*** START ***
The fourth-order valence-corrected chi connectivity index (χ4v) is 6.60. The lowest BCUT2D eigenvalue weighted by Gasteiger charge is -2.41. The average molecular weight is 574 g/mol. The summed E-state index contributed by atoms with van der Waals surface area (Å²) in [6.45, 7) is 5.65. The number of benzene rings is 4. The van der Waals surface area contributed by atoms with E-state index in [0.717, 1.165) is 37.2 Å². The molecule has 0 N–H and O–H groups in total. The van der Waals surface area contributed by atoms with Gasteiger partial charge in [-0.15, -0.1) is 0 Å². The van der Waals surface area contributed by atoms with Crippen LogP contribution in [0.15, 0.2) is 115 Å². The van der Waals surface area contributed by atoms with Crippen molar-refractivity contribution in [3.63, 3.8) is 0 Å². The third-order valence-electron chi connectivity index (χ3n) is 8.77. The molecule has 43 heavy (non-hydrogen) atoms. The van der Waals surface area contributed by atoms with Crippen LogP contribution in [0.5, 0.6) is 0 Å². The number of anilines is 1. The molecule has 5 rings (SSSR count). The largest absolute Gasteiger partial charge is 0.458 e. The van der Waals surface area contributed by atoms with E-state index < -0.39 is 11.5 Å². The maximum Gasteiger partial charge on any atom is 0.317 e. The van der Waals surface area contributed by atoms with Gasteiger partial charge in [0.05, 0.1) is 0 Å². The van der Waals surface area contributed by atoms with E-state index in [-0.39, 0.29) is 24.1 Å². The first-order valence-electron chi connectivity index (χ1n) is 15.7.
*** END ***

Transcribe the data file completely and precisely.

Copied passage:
The fourth-order valence-corrected chi connectivity index (χ4v) is 6.60. The lowest BCUT2D eigenvalue weighted by Gasteiger charge is -2.41. The average molecular weight is 574 g/mol. The summed E-state index contributed by atoms with van der Waals surface area (Å²) in [6.45, 7) is 5.65. The number of benzene rings is 4. The van der Waals surface area contributed by atoms with E-state index in [0.717, 1.165) is 37.2 Å². The molecule has 0 N–H and O–H groups in total. The van der Waals surface area contributed by atoms with Gasteiger partial charge in [-0.15, -0.1) is 0 Å². The van der Waals surface area contributed by atoms with Crippen LogP contribution in [0.15, 0.2) is 115 Å². The van der Waals surface area contributed by atoms with Crippen molar-refractivity contribution in [3.63, 3.8) is 0 Å². The third-order valence-electron chi connectivity index (χ3n) is 8.77. The molecule has 43 heavy (non-hydrogen) atoms. The van der Waals surface area contributed by atoms with Crippen LogP contribution in [0.5, 0.6) is 0 Å². The number of anilines is 1. The molecule has 5 rings (SSSR count). The largest absolute Gasteiger partial charge is 0.458 e. The van der Waals surface area contributed by atoms with E-state index < -0.39 is 11.5 Å². The maximum Gasteiger partial charge on any atom is 0.317 e. The van der Waals surface area contributed by atoms with Gasteiger partial charge in [0.05, 0.1) is 0 Å². The van der Waals surface area contributed by atoms with E-state index in [-0.39, 0.29) is 24.1 Å². The first-order valence-electron chi connectivity index (χ1n) is 15.7.